Game Info

Little Town Hero Review

Slipping in right on the cusp of a brand-new Pokémon generation, Game Freak’s Little Town Hero is an intriguing side project that caught my eye when it was announced last year. It comes from the mind of Masao Taya, a veteran Pokémon series programmer that also directed 2016’s most overlooked 3DS game, Pocket Card Jockey. Experimental gameplay mechanics, especially in RPGs, always perk my ears up and Little Town Hero is chock-full of them; they don’t all necessarily hit the mark, though the creative ways it executes upon them is noteworthy nonetheless.

The set-up is simple enough. Monsters mysteriously begin showing up one day in a small, quaint village and as its name implies, a young miner named Axe takes it upon himself to protect the town from them after accidentally hurting the old knight tasked with it. Sure it doesn’t sound all that special, but I was a bit surprised at how much Little Town Hero exudes an Animal Crossing-esque atmosphere. The game carries a certain somewhat similar charm to it that becomes readily apparent through Little Town Hero’s colorful side cast. It does a remarkable job making every character feel like they matter because of the nature of the game’s oddly nuanced combat system.

Game Freak really went overboard with fighting Axe's rival character in this game. You'll be fighting him... way more than you'd like.
Little Town Hero’s battles are a strange mix of a traditional turn-based JRPG blended with a board game. Encounters revolve around Axe’s potential moves (his ideas) clashing with a single opponent until all three of their hearts deplete. Of course, this is easier said than done.

All of Axe’s ideas, Izzits, take a certain amount of AP before they can be primed for use - in which they become Dazzits. Most battles start him off with 3 AP and he’ll gradually accrue AP as turns pass by. His ideas come in three color-coded variants: red offense moves can only be executed once per turn, yellow defense moves are reusable in order to fend off incoming attacks, and blue moves are like items that usually provide a buff or debuff.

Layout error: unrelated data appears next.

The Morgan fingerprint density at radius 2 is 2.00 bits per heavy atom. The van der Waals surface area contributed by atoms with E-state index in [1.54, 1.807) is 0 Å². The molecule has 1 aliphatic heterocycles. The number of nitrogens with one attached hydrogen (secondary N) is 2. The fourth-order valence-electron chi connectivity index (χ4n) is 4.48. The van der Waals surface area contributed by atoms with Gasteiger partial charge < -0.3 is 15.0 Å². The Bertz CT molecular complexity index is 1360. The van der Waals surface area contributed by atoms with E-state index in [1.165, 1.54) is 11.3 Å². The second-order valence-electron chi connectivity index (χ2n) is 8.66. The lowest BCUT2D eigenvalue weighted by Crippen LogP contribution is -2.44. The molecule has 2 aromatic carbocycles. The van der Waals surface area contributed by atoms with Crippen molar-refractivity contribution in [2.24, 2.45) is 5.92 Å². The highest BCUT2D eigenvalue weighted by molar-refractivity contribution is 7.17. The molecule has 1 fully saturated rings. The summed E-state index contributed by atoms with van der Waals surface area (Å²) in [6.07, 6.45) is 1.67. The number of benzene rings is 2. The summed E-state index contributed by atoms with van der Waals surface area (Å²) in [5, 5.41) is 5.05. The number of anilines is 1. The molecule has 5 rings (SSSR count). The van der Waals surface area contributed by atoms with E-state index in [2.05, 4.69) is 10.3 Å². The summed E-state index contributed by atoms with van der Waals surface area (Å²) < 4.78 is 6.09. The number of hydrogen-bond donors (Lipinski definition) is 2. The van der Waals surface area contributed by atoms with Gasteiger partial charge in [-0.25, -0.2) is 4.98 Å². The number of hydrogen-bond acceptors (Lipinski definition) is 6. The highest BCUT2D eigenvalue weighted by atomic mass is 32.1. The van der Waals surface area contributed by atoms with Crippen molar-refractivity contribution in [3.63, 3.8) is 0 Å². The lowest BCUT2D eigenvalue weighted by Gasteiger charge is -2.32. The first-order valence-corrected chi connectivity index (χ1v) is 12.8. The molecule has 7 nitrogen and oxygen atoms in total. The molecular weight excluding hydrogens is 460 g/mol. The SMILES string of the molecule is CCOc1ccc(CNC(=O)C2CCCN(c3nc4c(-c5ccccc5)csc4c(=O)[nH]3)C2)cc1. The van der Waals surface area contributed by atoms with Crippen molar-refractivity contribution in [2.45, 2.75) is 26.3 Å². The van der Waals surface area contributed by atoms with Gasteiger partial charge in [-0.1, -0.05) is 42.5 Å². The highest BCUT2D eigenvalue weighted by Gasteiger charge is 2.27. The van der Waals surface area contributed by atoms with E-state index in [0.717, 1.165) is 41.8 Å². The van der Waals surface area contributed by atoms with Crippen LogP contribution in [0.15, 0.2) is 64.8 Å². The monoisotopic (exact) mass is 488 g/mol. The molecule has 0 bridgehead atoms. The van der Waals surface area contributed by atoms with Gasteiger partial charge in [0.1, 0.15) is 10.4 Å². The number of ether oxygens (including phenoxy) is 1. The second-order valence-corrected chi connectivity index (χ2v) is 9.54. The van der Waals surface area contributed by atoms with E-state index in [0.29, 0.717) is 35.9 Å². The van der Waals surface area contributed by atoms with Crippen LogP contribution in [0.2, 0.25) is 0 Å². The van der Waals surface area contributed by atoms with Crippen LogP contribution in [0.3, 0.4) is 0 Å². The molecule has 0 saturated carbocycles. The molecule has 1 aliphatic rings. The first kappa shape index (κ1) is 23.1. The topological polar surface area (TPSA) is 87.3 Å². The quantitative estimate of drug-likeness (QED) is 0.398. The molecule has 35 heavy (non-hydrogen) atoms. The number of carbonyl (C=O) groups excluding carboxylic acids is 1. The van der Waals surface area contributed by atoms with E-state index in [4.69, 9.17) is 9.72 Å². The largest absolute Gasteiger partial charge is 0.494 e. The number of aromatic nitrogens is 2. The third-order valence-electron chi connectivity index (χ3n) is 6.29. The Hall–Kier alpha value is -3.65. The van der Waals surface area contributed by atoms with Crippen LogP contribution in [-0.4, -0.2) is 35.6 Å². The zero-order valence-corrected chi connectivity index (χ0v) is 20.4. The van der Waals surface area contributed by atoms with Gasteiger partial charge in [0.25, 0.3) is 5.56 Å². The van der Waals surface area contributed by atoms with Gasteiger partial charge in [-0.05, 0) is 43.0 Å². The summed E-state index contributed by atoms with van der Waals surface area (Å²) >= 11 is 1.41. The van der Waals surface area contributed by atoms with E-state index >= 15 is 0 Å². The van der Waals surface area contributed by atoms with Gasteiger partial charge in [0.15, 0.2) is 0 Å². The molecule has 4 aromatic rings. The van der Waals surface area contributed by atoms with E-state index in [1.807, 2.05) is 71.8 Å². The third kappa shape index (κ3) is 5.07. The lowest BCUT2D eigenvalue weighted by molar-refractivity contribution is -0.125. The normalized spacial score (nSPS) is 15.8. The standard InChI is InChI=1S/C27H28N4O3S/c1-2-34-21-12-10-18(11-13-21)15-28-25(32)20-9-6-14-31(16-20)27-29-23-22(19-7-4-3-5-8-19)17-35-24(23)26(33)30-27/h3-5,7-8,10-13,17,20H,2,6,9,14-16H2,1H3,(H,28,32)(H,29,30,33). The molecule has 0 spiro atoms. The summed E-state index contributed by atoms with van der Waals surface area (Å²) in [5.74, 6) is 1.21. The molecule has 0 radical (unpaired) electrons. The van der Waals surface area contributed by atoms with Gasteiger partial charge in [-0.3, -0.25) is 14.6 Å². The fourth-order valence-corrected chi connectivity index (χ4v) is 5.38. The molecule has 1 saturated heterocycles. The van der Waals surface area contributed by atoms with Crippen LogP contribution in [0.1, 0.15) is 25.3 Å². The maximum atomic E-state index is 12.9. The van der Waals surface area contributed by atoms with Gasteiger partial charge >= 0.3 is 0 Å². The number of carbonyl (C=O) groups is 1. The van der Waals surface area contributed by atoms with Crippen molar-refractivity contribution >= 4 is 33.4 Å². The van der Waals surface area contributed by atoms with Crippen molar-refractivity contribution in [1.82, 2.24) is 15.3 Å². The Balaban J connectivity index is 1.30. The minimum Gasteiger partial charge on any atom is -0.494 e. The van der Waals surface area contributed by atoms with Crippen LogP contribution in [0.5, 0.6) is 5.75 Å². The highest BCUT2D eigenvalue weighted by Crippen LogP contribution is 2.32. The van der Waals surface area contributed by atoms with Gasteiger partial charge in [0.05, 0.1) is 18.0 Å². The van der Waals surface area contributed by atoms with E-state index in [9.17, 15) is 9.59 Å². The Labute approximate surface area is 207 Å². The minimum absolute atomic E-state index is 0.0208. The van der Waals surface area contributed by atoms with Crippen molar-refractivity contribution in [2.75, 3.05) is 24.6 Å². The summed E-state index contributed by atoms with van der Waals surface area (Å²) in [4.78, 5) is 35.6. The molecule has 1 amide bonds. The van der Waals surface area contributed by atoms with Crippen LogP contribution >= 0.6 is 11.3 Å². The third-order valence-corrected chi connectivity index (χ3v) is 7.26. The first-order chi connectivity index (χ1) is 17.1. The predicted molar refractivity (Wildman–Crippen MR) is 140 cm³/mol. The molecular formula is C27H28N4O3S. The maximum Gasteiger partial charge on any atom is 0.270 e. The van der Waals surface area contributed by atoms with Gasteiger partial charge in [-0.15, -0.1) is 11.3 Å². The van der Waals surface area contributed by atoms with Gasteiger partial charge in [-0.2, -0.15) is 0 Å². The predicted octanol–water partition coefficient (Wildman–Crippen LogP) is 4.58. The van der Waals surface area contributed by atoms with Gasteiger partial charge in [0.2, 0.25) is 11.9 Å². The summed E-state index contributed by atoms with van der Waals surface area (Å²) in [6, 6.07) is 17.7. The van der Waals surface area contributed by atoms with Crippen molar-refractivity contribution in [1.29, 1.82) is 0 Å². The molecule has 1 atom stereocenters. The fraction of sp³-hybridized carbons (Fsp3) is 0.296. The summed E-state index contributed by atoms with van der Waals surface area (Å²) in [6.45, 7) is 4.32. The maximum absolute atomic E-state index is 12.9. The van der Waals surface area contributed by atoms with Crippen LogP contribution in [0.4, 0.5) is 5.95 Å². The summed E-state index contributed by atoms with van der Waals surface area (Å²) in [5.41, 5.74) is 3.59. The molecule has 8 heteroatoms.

Let me take a moment to explain. Every red and yellow idea comes with a set value for attack and defense. When they’re put up against an enemy’s Dazzit, both Dazzits’ attack values subtract from the opposing move’s defense value and if a move’s defense goes to 0, it breaks. In order to start attacking an opponent’s health directly, Axe has to break all of their Dazzits in a single turn and have an unused red Dazzit on hand to deal the blow. Several major battles don’t make it this straightforward though, with shields that have to be taken down first and other nasty gimmicks hindering Axe even further. To make matters more harrowing, Axe only has a limited number of moves in his “deck” so-to-speak and if they all break, he either has to accept getting damaged, expend BP acquired from breaking all of an enemy’s Dazzits repeatedly, or rely on his childhood friend, Pasmina, to refill it.

Little Town Hero mixes its battles up with a little board minigame that can help turn the tide of battle depending on where you land.
The board game counterpart surfaces after every turn. The camera zooms out into an overhead view of the map and the next battlefield is determined through a roll up to four spaces. This becomes a core part of dealing with monsters because several spots may have helpful allies to aid Axe, like his mom or a chicken. Although Little Town Hero doesn’t have any traditional party members to fight alongside him, support characters or items in these spaces spice up battles and help tip the often overwhelming odds in his favor. A certain town chef may give Axe the ability to fuse two moves together or a random NPC might give him a new idea specifically conjured to counter a monster’s ability.